Monday, November 18, 2019

A time for contemplating eternity

D.L. Sayers, as she probably looks today.
It's November, so it's time to pray for the dead and contemplate the coming of Christ, not just by remembering/celebrating Christmas, but also by looking forward to his Second Advent. 

Sorry for recycling old goods, but perhaps few have read this column. I published it in The Record, the newspaper of the archdiocese of Perth, Australia, once upon a time. (I would link the page, but alas, they seem to have removed all but six of my columns from their archive.)

Death and Dorothy L. Sayers

Have you heard the joke that begins: “An Anglo-Catholic theologian, a delusional geneticist, and Death walk into a bar…”

No? Well, that’s because the joke doesn’t exist. It doesn’t have to, when we have scientists who actually believe that temporal immortality is not only possible but desirable. 

For Catholics, November is traditionally a month to remember the dead, and to ponder the Four Last Things. Advent looks forward not only to Christmas, but also to Christ’s second coming. Some misguided theologians consider this emphasis on death a quaint anachronism; science would like to eliminate it altogether. 

Some years back, on a Canadian science programme called “The Nature of Things,” I heard an interview between the host, Dr. David Suzuki (a geneticist turned climate guru, who now has the dubious distinction of being the Canadian Al Gore), and another geneticist whose name (alas) I do not remember. Let’s call him Dr. G. I do recollect that he was presented as a credible and serious scientist (as opposed to the assorted kooks you’ll find online today if you Google the phrase “Immortality Gene”). 

The excitement of mapping the human genome caused Dr. G. to declare that science would soon find –and eliminate—the “aging” gene, so as to achieve immortality for mankind. The science itself is debatable; what struck me is that neither geneticist sought to explain why living forever would be a good thing.  

While Suzuki ventured that immortality might engender ethical dilemmas for society (ya think?) it did not seem to occur to him that the implementation of such genetic manipulation would itself be a huge ethical problem. He cited, for example, the need for population control, suggesting that once the Immortals had been genetically engineered to perfection, fertility could be eliminated. But not entirely.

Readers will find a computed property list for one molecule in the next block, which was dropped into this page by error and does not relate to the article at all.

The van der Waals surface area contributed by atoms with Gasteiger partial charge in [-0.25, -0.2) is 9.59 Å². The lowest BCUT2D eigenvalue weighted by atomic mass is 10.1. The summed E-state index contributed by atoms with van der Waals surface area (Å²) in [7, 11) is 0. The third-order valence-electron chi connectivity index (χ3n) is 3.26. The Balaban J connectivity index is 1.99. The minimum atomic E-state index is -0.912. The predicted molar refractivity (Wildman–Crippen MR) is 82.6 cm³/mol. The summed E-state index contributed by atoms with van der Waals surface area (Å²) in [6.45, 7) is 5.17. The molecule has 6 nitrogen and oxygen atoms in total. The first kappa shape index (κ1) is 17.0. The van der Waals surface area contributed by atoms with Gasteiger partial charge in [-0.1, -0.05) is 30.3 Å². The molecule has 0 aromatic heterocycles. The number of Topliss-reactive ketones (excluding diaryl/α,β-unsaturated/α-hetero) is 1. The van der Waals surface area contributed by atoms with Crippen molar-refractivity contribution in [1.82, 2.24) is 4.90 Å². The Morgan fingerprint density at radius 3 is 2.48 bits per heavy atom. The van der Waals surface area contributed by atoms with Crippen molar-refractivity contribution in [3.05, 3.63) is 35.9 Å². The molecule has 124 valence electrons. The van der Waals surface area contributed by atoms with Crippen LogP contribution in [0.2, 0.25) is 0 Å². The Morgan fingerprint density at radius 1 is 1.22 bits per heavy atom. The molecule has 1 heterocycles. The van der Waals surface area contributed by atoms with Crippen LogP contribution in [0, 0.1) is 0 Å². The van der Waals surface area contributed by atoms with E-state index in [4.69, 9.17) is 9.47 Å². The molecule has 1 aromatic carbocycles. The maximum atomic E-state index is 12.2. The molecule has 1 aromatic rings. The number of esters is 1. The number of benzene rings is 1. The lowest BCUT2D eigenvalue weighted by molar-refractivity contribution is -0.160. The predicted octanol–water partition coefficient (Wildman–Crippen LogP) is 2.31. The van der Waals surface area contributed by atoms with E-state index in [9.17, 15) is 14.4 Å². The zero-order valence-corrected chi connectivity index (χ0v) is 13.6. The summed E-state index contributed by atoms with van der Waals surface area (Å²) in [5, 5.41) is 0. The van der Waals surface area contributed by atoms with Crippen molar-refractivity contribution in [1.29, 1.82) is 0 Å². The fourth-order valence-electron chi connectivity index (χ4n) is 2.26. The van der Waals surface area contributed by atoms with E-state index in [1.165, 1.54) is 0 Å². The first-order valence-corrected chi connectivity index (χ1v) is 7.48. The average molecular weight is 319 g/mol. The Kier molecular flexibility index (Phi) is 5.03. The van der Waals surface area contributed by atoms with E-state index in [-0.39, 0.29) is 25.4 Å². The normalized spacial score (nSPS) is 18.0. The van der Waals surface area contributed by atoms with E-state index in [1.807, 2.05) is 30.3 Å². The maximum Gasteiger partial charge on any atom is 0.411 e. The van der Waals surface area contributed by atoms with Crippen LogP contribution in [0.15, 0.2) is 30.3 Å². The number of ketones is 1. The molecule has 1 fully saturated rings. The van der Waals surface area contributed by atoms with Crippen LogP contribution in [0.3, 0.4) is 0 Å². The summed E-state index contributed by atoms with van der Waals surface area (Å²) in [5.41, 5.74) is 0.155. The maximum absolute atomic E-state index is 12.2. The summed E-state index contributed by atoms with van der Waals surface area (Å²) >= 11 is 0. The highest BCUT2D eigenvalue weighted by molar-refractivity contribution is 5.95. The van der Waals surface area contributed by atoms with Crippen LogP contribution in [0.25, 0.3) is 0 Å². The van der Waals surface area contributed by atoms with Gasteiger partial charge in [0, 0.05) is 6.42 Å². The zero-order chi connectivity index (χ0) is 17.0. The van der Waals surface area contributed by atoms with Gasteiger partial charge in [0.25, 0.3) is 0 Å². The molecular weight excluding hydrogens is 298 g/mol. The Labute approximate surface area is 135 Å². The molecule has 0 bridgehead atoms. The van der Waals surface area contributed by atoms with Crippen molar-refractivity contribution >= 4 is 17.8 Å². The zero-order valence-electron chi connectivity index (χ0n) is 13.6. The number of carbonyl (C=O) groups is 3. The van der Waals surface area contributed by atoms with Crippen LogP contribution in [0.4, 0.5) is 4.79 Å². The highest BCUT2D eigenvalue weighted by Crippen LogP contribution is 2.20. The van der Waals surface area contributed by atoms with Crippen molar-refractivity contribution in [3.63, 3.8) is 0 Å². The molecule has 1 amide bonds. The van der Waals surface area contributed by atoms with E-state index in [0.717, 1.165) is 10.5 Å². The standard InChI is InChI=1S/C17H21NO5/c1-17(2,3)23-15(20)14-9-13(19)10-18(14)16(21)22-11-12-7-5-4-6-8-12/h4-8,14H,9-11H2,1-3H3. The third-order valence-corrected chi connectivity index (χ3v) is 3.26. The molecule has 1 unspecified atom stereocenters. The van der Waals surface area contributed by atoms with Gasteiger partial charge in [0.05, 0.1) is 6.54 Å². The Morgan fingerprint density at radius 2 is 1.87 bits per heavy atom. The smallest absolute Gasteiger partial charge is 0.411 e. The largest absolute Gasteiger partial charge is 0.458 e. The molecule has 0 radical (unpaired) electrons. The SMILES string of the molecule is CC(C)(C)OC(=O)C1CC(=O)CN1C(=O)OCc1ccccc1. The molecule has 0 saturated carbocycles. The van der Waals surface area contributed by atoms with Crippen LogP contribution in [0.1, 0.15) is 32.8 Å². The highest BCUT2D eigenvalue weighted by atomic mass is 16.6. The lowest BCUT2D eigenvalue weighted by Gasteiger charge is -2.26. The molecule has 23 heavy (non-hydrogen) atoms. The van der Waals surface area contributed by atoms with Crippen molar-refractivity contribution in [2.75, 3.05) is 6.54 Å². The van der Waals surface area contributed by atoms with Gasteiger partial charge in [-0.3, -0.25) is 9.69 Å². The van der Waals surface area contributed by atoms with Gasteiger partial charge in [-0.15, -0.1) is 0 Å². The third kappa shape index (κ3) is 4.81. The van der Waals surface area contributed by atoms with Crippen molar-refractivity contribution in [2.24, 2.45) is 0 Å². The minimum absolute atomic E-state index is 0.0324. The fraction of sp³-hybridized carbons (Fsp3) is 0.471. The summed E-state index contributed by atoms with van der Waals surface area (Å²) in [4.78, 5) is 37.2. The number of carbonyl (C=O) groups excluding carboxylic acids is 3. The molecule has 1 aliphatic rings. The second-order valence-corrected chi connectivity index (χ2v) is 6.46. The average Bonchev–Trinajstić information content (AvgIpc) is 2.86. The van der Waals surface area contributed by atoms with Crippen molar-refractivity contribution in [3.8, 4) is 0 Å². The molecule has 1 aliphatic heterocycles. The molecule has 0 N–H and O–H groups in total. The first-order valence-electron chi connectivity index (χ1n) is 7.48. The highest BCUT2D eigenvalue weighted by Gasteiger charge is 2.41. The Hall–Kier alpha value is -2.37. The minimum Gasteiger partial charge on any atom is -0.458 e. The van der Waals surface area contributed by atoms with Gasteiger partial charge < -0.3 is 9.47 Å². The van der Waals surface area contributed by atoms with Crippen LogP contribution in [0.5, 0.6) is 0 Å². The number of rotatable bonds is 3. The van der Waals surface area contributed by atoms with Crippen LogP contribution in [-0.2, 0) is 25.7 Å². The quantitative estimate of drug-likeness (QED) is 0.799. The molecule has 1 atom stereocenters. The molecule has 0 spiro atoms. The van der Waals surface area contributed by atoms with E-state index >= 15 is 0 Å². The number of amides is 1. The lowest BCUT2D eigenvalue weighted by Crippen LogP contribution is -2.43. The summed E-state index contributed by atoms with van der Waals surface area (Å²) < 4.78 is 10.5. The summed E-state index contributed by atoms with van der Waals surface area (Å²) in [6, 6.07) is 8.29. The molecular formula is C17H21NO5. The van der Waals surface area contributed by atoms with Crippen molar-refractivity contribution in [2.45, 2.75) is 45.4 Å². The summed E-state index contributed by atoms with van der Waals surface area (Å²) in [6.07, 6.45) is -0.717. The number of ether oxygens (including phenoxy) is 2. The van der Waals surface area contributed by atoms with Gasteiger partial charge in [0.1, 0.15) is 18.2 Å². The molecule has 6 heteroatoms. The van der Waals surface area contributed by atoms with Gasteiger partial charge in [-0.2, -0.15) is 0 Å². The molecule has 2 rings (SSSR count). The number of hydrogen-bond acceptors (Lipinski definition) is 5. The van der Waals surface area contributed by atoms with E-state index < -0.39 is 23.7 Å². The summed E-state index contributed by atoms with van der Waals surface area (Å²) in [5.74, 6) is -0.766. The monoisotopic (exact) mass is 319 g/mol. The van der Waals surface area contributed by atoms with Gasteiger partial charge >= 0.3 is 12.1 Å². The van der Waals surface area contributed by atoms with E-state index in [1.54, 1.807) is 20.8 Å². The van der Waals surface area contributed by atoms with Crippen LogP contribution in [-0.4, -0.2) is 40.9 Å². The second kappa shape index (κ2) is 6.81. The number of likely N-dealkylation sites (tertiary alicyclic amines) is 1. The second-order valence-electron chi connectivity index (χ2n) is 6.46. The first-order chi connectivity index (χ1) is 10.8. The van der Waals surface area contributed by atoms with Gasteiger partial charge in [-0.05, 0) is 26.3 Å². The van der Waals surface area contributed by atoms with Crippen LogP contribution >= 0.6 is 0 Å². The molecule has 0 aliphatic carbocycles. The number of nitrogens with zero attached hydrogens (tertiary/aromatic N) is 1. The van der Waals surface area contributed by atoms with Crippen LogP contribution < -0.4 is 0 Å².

He further postulated that only the rich would be able to afford genetic ‘immortality’ treatments. On the assumption that these folks would not wish to spend any part of their eternity cleaning toilets, they would need to employ the poor (mortals), who in turn would be allowed to reproduce, but only under controlled circumstances (Aldous Huxley, call your office). The drones, naturally, would not desire immortality: a life of eternal servitude? No thanks. 

Of course, for earthly life to be (ahem) heavenly for the Immortals, all war, disease, pestilence, infirmity, strife, and natural disasters would also need to be eliminated—good luck with that. But then the naïveté of post-modern science is boundless. Dr. G. declared that, thanks to the ability to perfect our DNA, “human evolution will stop.” I submit that this happened long ago, in the Garden of Eden, when the serpent beguiled Eve: “Ye shall be like gods.” Little has changed since then. 

There is no guarantee that immortality would make life enjoyable, or even tolerable; I suspect it would be precisely the opposite. It’s ironic that many scientists consider the traditional concept of heaven (and an all-loving God, who can fulfill the deepest longings of the human heart) a silly fairy tale, but believe that a genetically-modified and climate-controlled heaven on earth, engendered by MA’s and PhD’s, is a concrete possibility. Rather makes you think that science is the opiate of the Masters.

I have long admired the brilliant mystery writer, scholar, theologian, and staunch Anglo-Catholic Dorothy L. Sayers. In her poem, “Hymn in Contemplation of Sudden Death,” Miss Sayers gives thanks to God for the many blessings of her life: 

“For all things merry, quaint and strange / For sound and silence, strength and change / And last, for death, which only gives / Value to everything that lives.”

In other words, it is death that makes life worth living. Life is precious, not because it is fun, but because it is fleeting. In a 1937 letter to a clergyman and school headmaster, Miss Sayers wrote of the effect of Christ’s resurrection: 

“It is precisely because of the eternity outside time that everything in time becomes valuable and important and meaningful. […] ‘Eternal life’ is the sole sanction for the values of this life. The revelation in Christ is the means by which we get into touch with what the eternal pattern is.” 

We needn’t strive in vain for a shabby imitation of immortality; the Lord of Life offers an infinitely more glorious option, if we but choose to accept it. Christ our Saviour has already conquered death (genome maps not required, thank you), and thus we need not fear it. 

All ye saints and holy souls, pray for us.

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